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Original article
peer-reviewed

Dorsal Root Ganglion Stimulation for Thoracic Neuralgia: A Report of Six Cases



Abstract

Objective: Thoracic neuralgia (TN) is a chronic pain syndrome that can be refractory to pharmacologic intervention and management by pain specialists. Dorsal root ganglion (DRG) stimulation has shown promise as a targeted and effective modality compared to traditional therapies for several indications but has not yet been applied in the thoracic region. This study aims to report the outcomes of off-label thoracic DRG stimulation in patients with refractory TN.

Methods: A retrospective chart review was performed at Emory University Hospital for patients who underwent thoracic DRG stimulation in a two-year period. Relevant outcomes for safety and efficacy were evaluated.

Results: Six patients were identified that underwent thoracic DRG stimulation for various etiologies of TN, including post-mastectomy, post-herpetic, and post-abdominoplasty neuralgia. All patients initially underwent trial DRG stimulation with a mean pre-operative visual analogue scale (VAS) (0-10) of 6.8 ± 1.6 (range: 4-8). Four of six patients (67%) were non-responders and did not pursue permanent implantation; two experienced pain with stimulation during the trial, and two patients experienced no significant benefit. In addition, all three patients with post-herpetic neuralgia did not respond to treatment. Two of six patients (33%) responded well to stimulation, elected to receive permanent leads, and reported significant pain relief with VAS scores of 0/10 and 1/10, and 100% reduction in morphine equivalent use. Complications included lead migration and need to reset stimulator programming.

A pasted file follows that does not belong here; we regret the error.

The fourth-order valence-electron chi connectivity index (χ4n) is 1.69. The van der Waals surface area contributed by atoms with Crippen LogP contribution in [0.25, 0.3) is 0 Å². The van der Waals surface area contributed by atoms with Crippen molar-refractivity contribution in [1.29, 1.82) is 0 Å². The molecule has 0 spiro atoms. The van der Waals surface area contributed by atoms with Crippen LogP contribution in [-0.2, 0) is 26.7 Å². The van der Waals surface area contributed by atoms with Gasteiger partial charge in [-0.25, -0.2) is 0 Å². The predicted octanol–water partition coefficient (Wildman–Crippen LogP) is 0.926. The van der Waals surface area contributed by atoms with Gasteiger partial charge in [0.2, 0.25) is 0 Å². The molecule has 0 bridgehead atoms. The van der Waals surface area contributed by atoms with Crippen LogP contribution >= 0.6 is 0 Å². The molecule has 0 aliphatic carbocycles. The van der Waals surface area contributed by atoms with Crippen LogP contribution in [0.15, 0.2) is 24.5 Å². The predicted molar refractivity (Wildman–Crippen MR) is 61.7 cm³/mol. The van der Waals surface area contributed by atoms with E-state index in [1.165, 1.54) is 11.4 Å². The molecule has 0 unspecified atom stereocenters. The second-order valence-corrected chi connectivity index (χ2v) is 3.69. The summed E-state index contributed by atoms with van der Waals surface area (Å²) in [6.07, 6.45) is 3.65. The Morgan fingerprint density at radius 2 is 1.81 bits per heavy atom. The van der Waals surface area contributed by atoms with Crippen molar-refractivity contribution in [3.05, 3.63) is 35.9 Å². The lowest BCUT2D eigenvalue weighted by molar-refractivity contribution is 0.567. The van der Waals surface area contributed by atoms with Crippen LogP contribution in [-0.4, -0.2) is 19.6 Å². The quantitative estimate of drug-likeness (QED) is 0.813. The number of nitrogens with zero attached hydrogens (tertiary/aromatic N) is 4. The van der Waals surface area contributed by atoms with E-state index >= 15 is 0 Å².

Conclusions: DRG stimulation may be an effective therapy for patients experiencing chronic TN as a result of peripheral nerve injury; however, post-herpetic neuralgia may be unresponsive to this treatment. Future prospective studies are warranted to evaluate the feasibility of this procedure in patients with refractory TN.

Introduction

Thoracic neuralgia (TN) is a chronic pain syndrome with various causes, including thoracotomy, mastectomy, and herpes zoster infection. While the true incidence is difficult to define, 3%-22% of pain clinic patients are referred for thoracic pain, and these etiologies are associated with a high risk of severe chronic postoperative or post-infection pain [1]. For instance, debilitating post-thoracotomy pain syndrome affects 50% of patients, and 66% seek treatment for pain [2]. Even though chronic pain syndromes are prevalent and debilitating in many cases, the therapeutic armamentarium is limited, and even management by pain specialists can remain ineffective. Multiple treatments are routinely utilized to manage neuropathic pain, including pharmacologic treatment, physical therapy, transcutaneous electrical nerve stimulation, intercostal nerve blocks, and neuromodulating agents. For medically refractory patients, spinal cord stimulation (SCS) is traditionally offered. Pain remission success rates range from 50%-75% depending on the indication, with the most successful outcomes for failed back surgery syndrome and complex regional pain syndrome (CRPS); however, thoracic stimulation is particularly difficult compared to cervical and lumbar regions due to challenges in targeting tight dermatome bands with subsequent effects on surrounding neural structures and has been effective in select cases [3-5]. These treatments are successful in managing a majority of patients with chronic pain, but many cases are still uncontrolled even with SCS. This is attributed to a variety of factors, including positional variations with stimulation, the shunting of energy to cerebrospinal fluid, lack of precision, and segmentation of spinal sensory input [5].